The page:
Then she broke the flask and poured it on His head. But there were some who were indignant among themselves, and said, “Why was this fragrant oil wasted? For it might have been sold for more than three hundred denarii and given to the poor.” And they criticized her sharply. But Jesus said, “Let her alone. Why do you trouble her? She has done a good work for Me. For you have the poor with you always, and whenever you wish you may do them good; but Me you do not have always. She has done what she could. She has come beforehand to anoint My body for burial…” (Mark 14:3-8).
During the week prior to the crucifixion, Jesus spent a lot of time preparing His disciples for His death. In light of this revelation, what could anyone do? When Jesus brought it up in Caesarea, Peter rebuked Him, but what could his reproof avail (Matthew 16:21-23) if even Jesus’ earnest prayers mingled with blood could not effect the removal of the cup of His suffering (26:39-44), and if an angelic rescue—though available (26:53)—would only defeat His mission? Considering all that could not be done, a mood of desperation set in (cf. John 14:1), and yet one woman found something she could do: if she could not prevent His death, she could at least anoint His body for burial! When these great men could do nothing, this woman did what she could, and her work lives forever in holy Writ, as do other women like her.
Rahab did what she could. When Israel marched around Jericho and the mighty men of the city were too fearful to venture outside its strong walls (Joshua 2:9-11), what could a harlot do? Because she feared God and harbored Israel’s spies, she was rewarded with her life, the lives of her family members, a perpetual home in Israel, and a lasting tribute in faith’s hall of fame (Hebrews 11:30-31).
Ruth did what she could. Refusing to let her beloved mother-in-law return desolate to her homeland, Ruth went with Naomi, but what could a poor widow from Moab do to help? Ruth gleaned in the fields of Boaz until the end of the barley harvest and so provided for her mother-in- law (Ruth 2:23), but what then? By God’s providence, Ruth soon married the man in whose fields she had labored and bore him a son named Obed (Ruth 4:17), grandfather of David the king (vs. 21). Boaz was a wealthy man in spite of the fact that his mother had once lived as a harlot in the Canaanite city of Jericho (cf. Matthew 1:5), and God brought to his side an exiled widow who had been living in the pit of despair. From these two, God would raise up the Messiah, the hope of the world!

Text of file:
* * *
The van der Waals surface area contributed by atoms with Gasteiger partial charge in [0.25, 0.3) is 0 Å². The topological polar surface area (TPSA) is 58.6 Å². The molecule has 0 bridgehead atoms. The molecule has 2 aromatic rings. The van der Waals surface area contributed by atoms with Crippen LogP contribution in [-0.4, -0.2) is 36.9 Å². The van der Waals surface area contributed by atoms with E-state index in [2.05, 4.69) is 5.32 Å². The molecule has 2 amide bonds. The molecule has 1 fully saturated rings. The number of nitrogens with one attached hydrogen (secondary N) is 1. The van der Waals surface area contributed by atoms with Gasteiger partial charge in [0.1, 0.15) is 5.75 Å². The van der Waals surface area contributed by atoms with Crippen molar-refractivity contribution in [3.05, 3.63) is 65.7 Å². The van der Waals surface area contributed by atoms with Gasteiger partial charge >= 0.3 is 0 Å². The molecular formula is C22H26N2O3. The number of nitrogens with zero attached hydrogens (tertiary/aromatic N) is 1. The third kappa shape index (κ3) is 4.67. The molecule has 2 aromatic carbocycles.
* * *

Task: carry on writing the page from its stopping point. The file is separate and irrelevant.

If you still do not think God can do anything with you, consider one more example. When Jesus entered a Pharisee’s house by invitation, a woman known for her sins followed Him (Luke 7:36-37), much to His pompous host’s dismay. As this woman prostrated herself at the Lord’s feet, she noticed that they were dirty, but what could she do about it? She had no water, no basin, no towel—none of the things she would need to do what ought to be done. The Pharisee offered no water although he could have (vs. 44), but this woman improvised, using her penitent tears for water and her own hair as a towel.
No one can do it all, but have you done what you could?
Copyright © 2016 by Roby Ellis, in The Elizabethton Edifier, March 6.